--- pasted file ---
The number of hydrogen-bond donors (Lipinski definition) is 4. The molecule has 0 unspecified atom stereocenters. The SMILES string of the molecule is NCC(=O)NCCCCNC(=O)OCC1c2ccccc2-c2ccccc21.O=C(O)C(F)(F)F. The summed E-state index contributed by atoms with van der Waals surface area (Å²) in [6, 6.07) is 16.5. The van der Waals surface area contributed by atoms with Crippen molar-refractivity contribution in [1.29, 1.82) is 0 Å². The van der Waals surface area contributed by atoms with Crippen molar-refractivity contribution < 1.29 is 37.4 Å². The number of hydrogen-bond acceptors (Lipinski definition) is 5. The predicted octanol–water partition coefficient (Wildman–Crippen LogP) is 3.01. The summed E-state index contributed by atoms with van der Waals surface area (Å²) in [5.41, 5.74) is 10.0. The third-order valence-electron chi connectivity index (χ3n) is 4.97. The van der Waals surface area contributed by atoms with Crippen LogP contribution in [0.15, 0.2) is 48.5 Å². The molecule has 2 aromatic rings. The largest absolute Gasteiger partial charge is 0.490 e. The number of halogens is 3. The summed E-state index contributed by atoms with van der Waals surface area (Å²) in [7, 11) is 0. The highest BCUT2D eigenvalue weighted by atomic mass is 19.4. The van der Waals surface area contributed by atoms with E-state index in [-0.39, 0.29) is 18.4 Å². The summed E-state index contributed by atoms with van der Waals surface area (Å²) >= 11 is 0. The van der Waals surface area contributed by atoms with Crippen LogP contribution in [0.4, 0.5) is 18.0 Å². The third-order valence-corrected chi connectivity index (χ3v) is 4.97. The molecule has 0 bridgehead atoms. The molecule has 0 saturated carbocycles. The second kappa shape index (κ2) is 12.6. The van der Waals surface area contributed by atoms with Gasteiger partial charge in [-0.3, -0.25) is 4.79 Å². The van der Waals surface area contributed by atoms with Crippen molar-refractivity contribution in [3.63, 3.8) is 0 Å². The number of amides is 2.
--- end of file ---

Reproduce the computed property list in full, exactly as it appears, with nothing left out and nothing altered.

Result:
The number of hydrogen-bond donors (Lipinski definition) is 4. The molecule has 0 unspecified atom stereocenters. The SMILES string of the molecule is NCC(=O)NCCCCNC(=O)OCC1c2ccccc2-c2ccccc21.O=C(O)C(F)(F)F. The summed E-state index contributed by atoms with van der Waals surface area (Å²) in [6, 6.07) is 16.5. The van der Waals surface area contributed by atoms with Crippen molar-refractivity contribution in [1.29, 1.82) is 0 Å². The van der Waals surface area contributed by atoms with Crippen molar-refractivity contribution < 1.29 is 37.4 Å². The number of hydrogen-bond acceptors (Lipinski definition) is 5. The predicted octanol–water partition coefficient (Wildman–Crippen LogP) is 3.01. The summed E-state index contributed by atoms with van der Waals surface area (Å²) in [5.41, 5.74) is 10.0. The third-order valence-electron chi connectivity index (χ3n) is 4.97. The van der Waals surface area contributed by atoms with Crippen LogP contribution in [0.15, 0.2) is 48.5 Å². The molecule has 2 aromatic rings. The largest absolute Gasteiger partial charge is 0.490 e. The number of halogens is 3. The summed E-state index contributed by atoms with van der Waals surface area (Å²) in [7, 11) is 0. The highest BCUT2D eigenvalue weighted by atomic mass is 19.4. The van der Waals surface area contributed by atoms with E-state index in [-0.39, 0.29) is 18.4 Å². The summed E-state index contributed by atoms with van der Waals surface area (Å²) >= 11 is 0. The van der Waals surface area contributed by atoms with Crippen LogP contribution in [0.4, 0.5) is 18.0 Å². The third-order valence-corrected chi connectivity index (χ3v) is 4.97. The molecule has 0 bridgehead atoms. The molecule has 0 saturated carbocycles. The second kappa shape index (κ2) is 12.6. The van der Waals surface area contributed by atoms with Gasteiger partial charge in [-0.3, -0.25) is 4.79 Å². The van der Waals surface area contributed by atoms with Crippen molar-refractivity contribution in [3.63, 3.8) is 0 Å². The number of amides is 2.